(I’d be real gentle with it if you’re going to rough it up; go slow. You can always remove material but it’s awful tough to put it back. I’d also go in a vertical motion to maintain the grain of the material. And, as always, caveat emptor. Let me know how it works out for you!)

21 04 2010
Karl Barndt

I’ve used 200 grit sandpaper to restore the woodgrained finish on both the stainless section and the Makrolon.

You need to be very careful to make single strokes in one direction, along the original grain. Do not rub back and forth. It also doesn’t take too much pressure.

Make short strokes and rub away the dust with your finger to check your progress. Do not breath the dust. Makrolon isn’t the nicest stuff in the world to ingest and breathing any dust isn’t good for your lungs.

21 04 2010
placematters

Thanks for the post — still as good as ever! I have been a fan of the 2K since getting into pens, but from a distance. I got my first one a month ago. I’m not sure why I waited this long, but I love it just as much as I thought I would.

21 04 2010
rroossinck

Thanks for the complimentary words! I really appreciate it. Great to hear, by the way, that you picked up a 2000! What nib size?

21 04 2010
Karl Barndt

Informative post!

A few comments about the Lamy models that have nibs compatible with the 2000. The 27 with the squared off ends (30, 31, 32) have 14K nibs, as you mentioned. Also with 14K gold nibs are the 99 with squared off ends (36, 37, 38) and the Lamy Special (16, 17, 18). There are also some Lamy Ratio 44 FPs with 14K nibs.

The Lamy Special is essentially a slightly smaller, cartridge fill version of the Lamy 27.

And steel nibs from ANY Lamy hooded nib pen will work in the 2000. This would include the Ratio, Artus, 25P, and 26P pens.

21 04 2010
rroossinck

That’s some great information, Karl, and it definitely opens up for some greater possibilities as far as nib sizes are concerned, that’s for sure!

Folks, if you’re looking for nibs like these, Karl is probably your best bet in the States. He’s a good friend of mine, and the guy who sold me my steel broad stubby nib that I’m using in my own 2000 right now. If you’re looking for something in specific, it’d be a good idea to send him a note and inquire as to what he’s got available. He’ll take very good care of you, for sure. :-)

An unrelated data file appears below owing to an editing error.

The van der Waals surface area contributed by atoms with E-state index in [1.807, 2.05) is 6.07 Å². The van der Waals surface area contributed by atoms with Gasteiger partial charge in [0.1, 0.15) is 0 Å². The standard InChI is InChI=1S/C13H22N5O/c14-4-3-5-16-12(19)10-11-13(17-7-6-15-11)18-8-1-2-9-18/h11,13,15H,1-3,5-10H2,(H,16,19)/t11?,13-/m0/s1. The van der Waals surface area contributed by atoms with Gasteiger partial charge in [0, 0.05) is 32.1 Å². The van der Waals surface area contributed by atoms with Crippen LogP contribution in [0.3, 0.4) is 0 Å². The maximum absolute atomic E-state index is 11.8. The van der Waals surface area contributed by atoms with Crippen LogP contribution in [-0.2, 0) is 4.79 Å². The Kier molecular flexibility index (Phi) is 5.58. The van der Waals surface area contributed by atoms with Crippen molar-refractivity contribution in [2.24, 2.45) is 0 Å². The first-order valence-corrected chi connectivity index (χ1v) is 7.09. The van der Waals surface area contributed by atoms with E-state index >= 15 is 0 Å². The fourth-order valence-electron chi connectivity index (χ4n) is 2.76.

21 04 2010
Karl Barndt

Thanks for the mention, Ryan!

Best bet to reach me is to use the comment form at the bottom of my Lamy sale page. Click on my name in this comment to go there.

21 04 2010
Karl Barndt

Almost forgot. Here are a few more Lamy 2000 nibs sizes I have seen or owned:

FK = Fine Kugel (ball)
OF = Oblique Fine
MK = Medium Kugel (ball)

21 04 2010
all of us

Good to see you posting again Ryan. I thoroughly enjoyed the read. Keep up the great work..

Phil Munson

6 05 2010
OfficeSupplyGeek

Great write up you have of the Lamy 2000. I’ve been contemplating this pen for a while, and reading this is making me want one more now. My problem is that I really love the stainless steel limited edition version but they are so hard to find for a reasonable price, I dont assume you have any tips on where to find one do you?

6 05 2010
rroossinck

Wish I could help you, OSG! The best price I’ve heard of recently is one that was at a vendor’s table at the Chicago Pen Show last weekend for $250, which is an outright bargain even if the pen was used. Sadly, these seem to come up with less and less frequency these days, so I’d say that your best bet would be to watch eBay carefully (you might have more luck with Germany’s eBay). Good luck in your quest, though, and even if you have to “settle” for a standard-edition Lamy 2000…you could do a lot worse! :-)

29 05 2010
Bill Bradford

I just pulled the trigger on a L2K-F from PearTreePens a few minutes ago. Look forward it to arriving, and oh Ryan, I’ve got another package headed your way in a few days.

This one won’t be wrapped in PVC pipe though 8-)

18 10 2010
Lamy 2000 EF Fountain Pen Review :: OfficeSupplyGeek

[…] edition version that is all stainless steel.  In my pursuit of that pen, I happened to read a great write-up on Brassing Adds Character on some of the additional details regarding the standard version of the Lamy 2000.  After leaving […]

20 12 2010
Weekly Wrap | PencilWrap.com

[…] Lamy 2000 Did You Know? – Brassing Adds Character […]